Kid Victory is a powerful, ambitious and disturbing new musical by legendary John Kander and playwright Greg Pierce about pedophilia, kidnapping, and adolescence. It is a story as gripping in emotion as in psychological insight.
When Kander was composing with the late lyricist Fred Ebb, he was not a stranger to the dark side. Tackling strong dramas like Nazi Germany (Cabaret), murder (Chicago) and racism (The Scottsboro Boys), they drew you into the night with their captivating music blanketing the underside of life. Kander and his new partner, Greg Pierce, now approach a subject that is not new but addressed through the contemporary realm of the internet. Kid Victory, at the Vineyard Theater, is viable musical theater with distinct characters, nuanced with ambiguity and glimpses of empathy.
Seventeen-year-old Luke (Brandon Flynn) has escaped back to his Kansas home after being drugged, raped and held captive for almost a year — obviously a horrific experience, although coming home is presenting its own problems. His parents, Eileen and Joseph (Karen Niemba, Daniel Jenkins), are fundamentalist Christians who want him to step back into his old life, resume school and old friendships. At the top of the show, they are planning a welcome-home party for him with the church fellowship. Eileen, in "A Single Tear," reveals how she and all the church members had prayed for him and she had felt, "A single tear, right on my wrist told me you'd be free."
But Luke is not ready for a party or school. Instead, he finds a job working for the town misfit, Emily, a lively, funny single mom played by Dee Rosily, estranged from her daughter but sympathetic to Luke. She runs a lawn ornaments shop, "Wicker Witch of the West" and is the only person Luke finds he can confide in.
Luke had met Michael online. In a chat room, they played a game called Regatta 500 and Luke took an online name, Kid Victory, while Michael was Yachticus Nine. Michael, a manipulating charmer, was a history teacher and a sailor and months after their meeting, Luke agreed to meet him for a sail on his dinghy. Michael took Luke to an island where the boy was drugged and tied up, his captivity complete.
Through the show, time steps back for memories to float between Luke's home and his capture by the psychopathic Michael (Jeffrey Denman). Director Liesl Tommy and scenic designer, Clint Ramos, provide one set serving as Luke's Kansas home, the cell where he was imprisoned, and Dee's wicker shop. The space lighted by David Weiner allows Luke's realistic mental flashbacks to glide like "floating states" from Kansas to the prison, indicating that Luke has not emotionally or psychologically escaped his imprisonment. On the set sits a bare mattress and a pipe with leather straps used as handcuffs. Having no intermission works well for this here-and-then emotional flow.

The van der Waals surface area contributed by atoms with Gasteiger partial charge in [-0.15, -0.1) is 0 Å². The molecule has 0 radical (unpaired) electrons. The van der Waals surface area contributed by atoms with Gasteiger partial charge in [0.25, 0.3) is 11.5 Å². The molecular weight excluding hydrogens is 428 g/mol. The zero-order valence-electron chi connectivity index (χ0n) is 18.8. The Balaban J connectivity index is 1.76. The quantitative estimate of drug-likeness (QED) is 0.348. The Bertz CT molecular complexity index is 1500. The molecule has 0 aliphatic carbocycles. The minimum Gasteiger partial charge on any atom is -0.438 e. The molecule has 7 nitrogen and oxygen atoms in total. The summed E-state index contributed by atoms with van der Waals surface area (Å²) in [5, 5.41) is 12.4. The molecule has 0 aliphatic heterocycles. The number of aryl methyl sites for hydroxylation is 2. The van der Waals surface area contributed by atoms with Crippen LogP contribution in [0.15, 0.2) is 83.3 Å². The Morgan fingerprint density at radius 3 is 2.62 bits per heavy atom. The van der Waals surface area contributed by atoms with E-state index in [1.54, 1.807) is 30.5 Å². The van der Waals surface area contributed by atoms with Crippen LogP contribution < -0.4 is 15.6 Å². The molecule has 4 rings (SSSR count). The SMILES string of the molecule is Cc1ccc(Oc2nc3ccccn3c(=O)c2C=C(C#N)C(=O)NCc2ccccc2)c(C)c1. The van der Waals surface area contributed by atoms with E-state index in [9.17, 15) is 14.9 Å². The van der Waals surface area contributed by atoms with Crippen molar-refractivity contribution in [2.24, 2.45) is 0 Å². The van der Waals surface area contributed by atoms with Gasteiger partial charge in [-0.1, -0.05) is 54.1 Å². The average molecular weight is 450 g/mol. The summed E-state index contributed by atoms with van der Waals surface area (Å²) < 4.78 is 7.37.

Kander and Pierce add eclectic songs of various genres. "Lord, Carry Me Home," sung by the cast of nine, opens like a hymn, which is ironic considering the discomfort Luke felt both in his boyhood home and in the cell he sometimes calls "home." Michael teaches him about "Vinland" (Newfoundland), where the Vikings landed 507 years before Columbus. The vaudevillian rhythm of "What's the Point" discloses Luke's meeting with a sassy teen named Andrew. Even this breezy tap-dance number is emotionally interrupted by the nightmare intrusion of Michael. Christopher Windom choreographs dance steps for the chorus who appears and fades, always commenting. Interesting, however, there is no song that Luke sings.
The cast includes Karen Ziemba and Daniel Jenkins as Luke's parents, who cannot understand their son and probably never did. Ziemba stands out with her demanding assurance, and Jenkins’s character seems hesitant around the boy. Portraying the quirky, good-hearted Emily, Dee Roscioli is persuasive with her understanding of Luke but also her loneliness without her daughter.
It is Brandon Flynn and Jeffry Denman who grasp audience attention as Luke and Michael. Flynn is poignant in his insecurity, nervous talking about his imprisonment. He was open to the companionship offered by Jeffrey Denman's Michael, in a layered performance, sometimes empathetic in his mania. The play ends with an unsettling certitude that Luke will never be free of the memory of Michael, lurking insistently at the edges of his mind.
Kudos to John Kander who at age 90 still stands strong in American musical theater, exploring today's world with aspiration and creativity.